Tag Archives: hospital corpsman

What does Navy Medicine readiness look like? Hospital Corpsman 2nd Class Ashley Raynor.

By Regena Kowitz Navy Medicine West Public Affairs When Hospital Corpsman 2nd Class Ashley Raynor was headed home from work on Feb. 23, southbound on California’s Interstate 5 alongside the Pacific Ocean, the last thing she expected was to be one of the first people to arrive at the scene of an accident. When traffic came to a sudden halt, …

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Naval Hospital Bremerton Sailor prepares Hospital Corpsmen for combat trauma

By Douglas H. Stutz Naval Hospital Bremerton Public Affairs For many hospital corpsmen, working in a war zone setting is a deployment reality. Real-world experience helps train them to work in these challenging trauma environments. Naval Hospital Bremerton’s Hospital Corpsman 1st Class Darrius A. Cooley was one of eight instructors teaching and supervising 15 corpsmen from mid-April to June 1, …

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In their own words: Sailors discuss what it means to be a U.S. Navy Hospital Corpsman

This Sunday, June 17, marks the one-hundred twentieth anniversary of the U.S. Navy Hospital Corps. Provisions in an act of Congress created the Hospital Corps as an organized unit of the Medical Department, and established the Hospital Steward, Hospital Apprentice First Class, Hospital Apprentice, and the warrant rank of pharmacist. Under the act, the Secretary of the Navy appointed 25 …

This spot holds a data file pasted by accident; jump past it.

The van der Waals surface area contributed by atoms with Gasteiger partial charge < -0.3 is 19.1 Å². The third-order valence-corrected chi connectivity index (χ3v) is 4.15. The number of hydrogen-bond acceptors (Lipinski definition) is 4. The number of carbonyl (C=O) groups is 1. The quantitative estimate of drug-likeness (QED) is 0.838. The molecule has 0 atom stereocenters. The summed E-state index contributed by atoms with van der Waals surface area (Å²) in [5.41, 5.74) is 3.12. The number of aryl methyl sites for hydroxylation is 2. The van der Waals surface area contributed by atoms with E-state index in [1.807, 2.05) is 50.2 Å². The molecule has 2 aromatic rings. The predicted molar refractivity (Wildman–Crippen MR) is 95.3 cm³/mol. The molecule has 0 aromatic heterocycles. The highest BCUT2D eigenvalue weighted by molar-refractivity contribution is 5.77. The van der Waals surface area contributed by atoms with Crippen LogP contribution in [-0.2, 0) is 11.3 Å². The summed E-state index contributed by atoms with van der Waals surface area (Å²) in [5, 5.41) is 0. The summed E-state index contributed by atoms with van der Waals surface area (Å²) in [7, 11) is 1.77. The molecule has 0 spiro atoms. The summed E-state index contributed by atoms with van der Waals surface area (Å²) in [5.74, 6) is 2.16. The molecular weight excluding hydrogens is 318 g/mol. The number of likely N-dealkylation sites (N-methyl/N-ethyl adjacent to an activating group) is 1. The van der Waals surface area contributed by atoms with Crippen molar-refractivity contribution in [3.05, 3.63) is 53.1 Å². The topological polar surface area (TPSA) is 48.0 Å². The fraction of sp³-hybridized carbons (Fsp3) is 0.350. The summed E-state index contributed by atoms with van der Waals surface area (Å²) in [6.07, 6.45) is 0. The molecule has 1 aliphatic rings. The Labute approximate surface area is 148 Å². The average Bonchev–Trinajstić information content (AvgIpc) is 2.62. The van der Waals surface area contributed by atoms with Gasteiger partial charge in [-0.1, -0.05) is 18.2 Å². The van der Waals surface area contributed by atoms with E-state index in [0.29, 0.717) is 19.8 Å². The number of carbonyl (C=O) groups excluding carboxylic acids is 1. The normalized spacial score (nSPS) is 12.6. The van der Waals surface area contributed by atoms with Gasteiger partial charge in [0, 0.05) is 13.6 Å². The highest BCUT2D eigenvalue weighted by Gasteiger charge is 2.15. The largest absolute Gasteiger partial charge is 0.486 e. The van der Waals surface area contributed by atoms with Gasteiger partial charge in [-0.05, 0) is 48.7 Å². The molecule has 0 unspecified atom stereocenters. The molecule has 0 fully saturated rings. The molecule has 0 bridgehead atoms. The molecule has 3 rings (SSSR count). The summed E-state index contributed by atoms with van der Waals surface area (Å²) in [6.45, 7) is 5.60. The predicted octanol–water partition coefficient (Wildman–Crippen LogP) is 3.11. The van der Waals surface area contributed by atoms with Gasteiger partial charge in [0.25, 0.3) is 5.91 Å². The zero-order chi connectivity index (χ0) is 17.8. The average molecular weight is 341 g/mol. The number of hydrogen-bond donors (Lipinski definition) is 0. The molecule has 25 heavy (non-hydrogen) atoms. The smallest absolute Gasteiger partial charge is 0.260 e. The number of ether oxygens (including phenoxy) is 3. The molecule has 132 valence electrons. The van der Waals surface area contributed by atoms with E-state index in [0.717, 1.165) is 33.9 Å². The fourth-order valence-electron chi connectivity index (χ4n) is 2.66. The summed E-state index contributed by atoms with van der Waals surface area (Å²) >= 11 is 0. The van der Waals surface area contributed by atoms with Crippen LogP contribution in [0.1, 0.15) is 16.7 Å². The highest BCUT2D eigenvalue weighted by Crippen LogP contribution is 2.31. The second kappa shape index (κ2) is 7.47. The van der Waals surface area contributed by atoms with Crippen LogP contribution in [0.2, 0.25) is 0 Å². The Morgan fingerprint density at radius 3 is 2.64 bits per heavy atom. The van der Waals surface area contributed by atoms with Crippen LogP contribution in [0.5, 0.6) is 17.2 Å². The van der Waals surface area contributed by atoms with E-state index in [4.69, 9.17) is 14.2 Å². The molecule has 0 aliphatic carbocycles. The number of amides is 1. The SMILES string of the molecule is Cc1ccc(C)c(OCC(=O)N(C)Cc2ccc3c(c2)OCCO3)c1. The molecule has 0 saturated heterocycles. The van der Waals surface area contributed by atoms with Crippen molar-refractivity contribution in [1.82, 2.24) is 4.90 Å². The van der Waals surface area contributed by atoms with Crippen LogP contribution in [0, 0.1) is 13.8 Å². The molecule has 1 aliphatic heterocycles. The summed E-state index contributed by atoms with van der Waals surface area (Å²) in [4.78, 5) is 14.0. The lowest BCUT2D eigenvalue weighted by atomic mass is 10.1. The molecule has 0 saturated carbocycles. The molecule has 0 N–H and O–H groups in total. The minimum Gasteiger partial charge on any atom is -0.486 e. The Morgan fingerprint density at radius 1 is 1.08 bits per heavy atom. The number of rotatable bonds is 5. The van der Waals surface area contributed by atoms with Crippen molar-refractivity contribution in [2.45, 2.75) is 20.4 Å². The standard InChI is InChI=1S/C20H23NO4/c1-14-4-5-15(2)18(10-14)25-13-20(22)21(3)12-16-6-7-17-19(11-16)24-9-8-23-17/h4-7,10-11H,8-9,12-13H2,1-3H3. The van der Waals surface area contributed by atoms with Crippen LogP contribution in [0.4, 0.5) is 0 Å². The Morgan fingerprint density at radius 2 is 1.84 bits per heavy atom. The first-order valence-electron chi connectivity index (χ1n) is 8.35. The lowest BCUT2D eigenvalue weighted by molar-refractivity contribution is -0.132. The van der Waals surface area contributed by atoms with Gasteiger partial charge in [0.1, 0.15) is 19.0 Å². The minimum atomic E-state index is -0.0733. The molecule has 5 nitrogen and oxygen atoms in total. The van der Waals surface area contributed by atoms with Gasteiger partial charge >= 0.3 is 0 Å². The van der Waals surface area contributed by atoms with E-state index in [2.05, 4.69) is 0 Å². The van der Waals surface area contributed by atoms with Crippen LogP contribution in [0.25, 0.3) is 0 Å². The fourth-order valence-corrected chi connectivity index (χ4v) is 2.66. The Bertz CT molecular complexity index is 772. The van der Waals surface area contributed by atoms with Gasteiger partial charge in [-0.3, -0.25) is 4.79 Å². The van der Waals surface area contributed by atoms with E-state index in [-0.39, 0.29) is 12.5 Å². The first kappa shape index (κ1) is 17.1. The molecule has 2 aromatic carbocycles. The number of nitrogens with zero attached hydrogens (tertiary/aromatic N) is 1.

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What’s in a name: USS Litchfield (DD-336) and her namesake hospital corpsman

By André B. Sobocinski Historian, U.S. Navy Bureau of Medicine and Surgery For as long as there has been a U.S. Navy, ships have been named after military heroes, politicians, and individuals who have made important contributions to the service.1 USS Litchfield (DD-336) is one of hundreds of ships to follow this practice. But unlike those commissioned before or after, …

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The Saga of the Northcotts: Three Brothers at Bilibid Prison

By André B. Sobocinski Historian, U.S. Navy Bureau of Medicine and Surgery In the annals of naval history, perhaps there are no more famous siblings than the Sullivans—five brothers whose lives were lost aboard USS Juneau (CL-52) at Guadalcanal in 1942. Less well-known are the Northcott brothers—John (b. 1918), Robert (b.1920) and Thomas (b.1921)—three seamen apprentices-turned hospital corpsmen who miraculously …

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